Tuesday, January 20, 2015

Eric Hunter VS Rene Alvarado: A Mayweatheresque Performance

The Setup:

With fellow Philly fighter Bernard Hopkins in attendance at Philly's 2300 Arena, looking to be fresh off the set of a new Dos Equis commercial where he is The Most Interesting Man in the World 2.0, the 20-3 Featherweight/Super Featherweight prospect Eric Hunter matches the slow and steady Nicaraguan Super Featherweight Rene Alvarado, 21-3, with no losses by stoppage. Hunter's three losses are perhaps rather surprisingly comprised of one early split-decision in 2007 and two disqualifications, coming in 2010 and 2013. None of these losses are to fighters of much name, but he did beat then-unbeaten Jerry Belmontes, notably. Alvarado takes one of his losses by popular perennial contender Rocky Juarez. They meet at Featherweight. This is a co-main event, together with Michael Perez VS Miguel Acosta preceding it. It's a good, solid card from FS1. Cheers to them for that.

The Action:

When you get a young fighter on the rise like this with Eric Hunter's style, there's always a danger that they lose focus, get too comfortable, get lazy, and open the door for someone much less talented to get into the fight, gain confidence and start to pickup momentum. Eric Hunter did what you hope any fighter with that style can do and he showed the kind of focus a champion would. While he never displayed the type of power he would seem to need to put Alvarado away, he shut him down, never opened a door for him to barge in and never even seemed to give him one moment that would've given hope he could turn the tide.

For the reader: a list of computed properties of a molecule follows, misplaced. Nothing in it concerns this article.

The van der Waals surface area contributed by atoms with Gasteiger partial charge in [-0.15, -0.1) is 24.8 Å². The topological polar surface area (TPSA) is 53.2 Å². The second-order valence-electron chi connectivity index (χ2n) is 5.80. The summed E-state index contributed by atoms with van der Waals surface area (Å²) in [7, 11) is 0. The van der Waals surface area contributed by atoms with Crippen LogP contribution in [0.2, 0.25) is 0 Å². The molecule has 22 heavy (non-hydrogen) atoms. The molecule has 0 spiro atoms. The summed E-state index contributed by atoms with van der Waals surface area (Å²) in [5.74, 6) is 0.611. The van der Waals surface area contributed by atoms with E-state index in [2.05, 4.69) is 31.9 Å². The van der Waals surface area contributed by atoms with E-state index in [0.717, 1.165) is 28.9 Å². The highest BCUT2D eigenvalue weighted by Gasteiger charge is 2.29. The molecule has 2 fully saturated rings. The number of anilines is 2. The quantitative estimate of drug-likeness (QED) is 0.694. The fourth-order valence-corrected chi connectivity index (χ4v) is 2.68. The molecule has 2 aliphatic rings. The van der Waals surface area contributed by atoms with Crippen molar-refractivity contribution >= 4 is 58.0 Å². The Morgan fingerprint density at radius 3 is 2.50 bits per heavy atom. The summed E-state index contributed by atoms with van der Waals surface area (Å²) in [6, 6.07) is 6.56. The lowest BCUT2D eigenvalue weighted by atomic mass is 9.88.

Hunter was way-too-good for him. Alvarado was shown at every turn that he was out of his depth. He tried, he didn't back down, he was a fighter, but the difference in class was immense. The records on paper, their numbers, they show similar levels, but when you see them together in the ring, it's like watching Picasso and your 4-year-old son trying to paint the same picture. That's not to try and oversell you on Hunter, but that really did appear to be the gap in talent. Check hooks, counter straight right hands off of the shoulder roll, switch-hitting, he put on a clinic tonight. His defense was incredibly sharp.

For fighters yet to get a major world title attached to their name, I don't know as there are any you will see with more polished or consistent defense than what Hunter showed tonight. The true show of class for Hunter's style was when Alvarado took his chances, he paid for it far more than Hunter did. Eric "The Outlaw" Hunter dominant UD10 Rene Alvarado, who took home a pretty decent cut above the right eye, for whatever other troubles he had in his damage report. I didn't give Alvarado a round and I didn't see any that would fairly go to him either.

What it means to me:

Frankly, I have little idea of Mr. Hunter's previous troubles, his disqualifications, but I would like to see him back on the air and putting on these performances. As far as I'm concerned, he was the performer of the night. This was an old school pleasure. I have to say I consider him someone to be taken seriously in either the Featherweight or Super Featherweight division. Jhonny Gonzalez has a lot of names to choose from, but Hunter would certainly be a match to respect if it happens. For Alvarado, you can't say much. He gave it a good shot and he didn't look to belong at this level. No shame but no sugarcoating.

Work that bag,
Basement Gym Boxing

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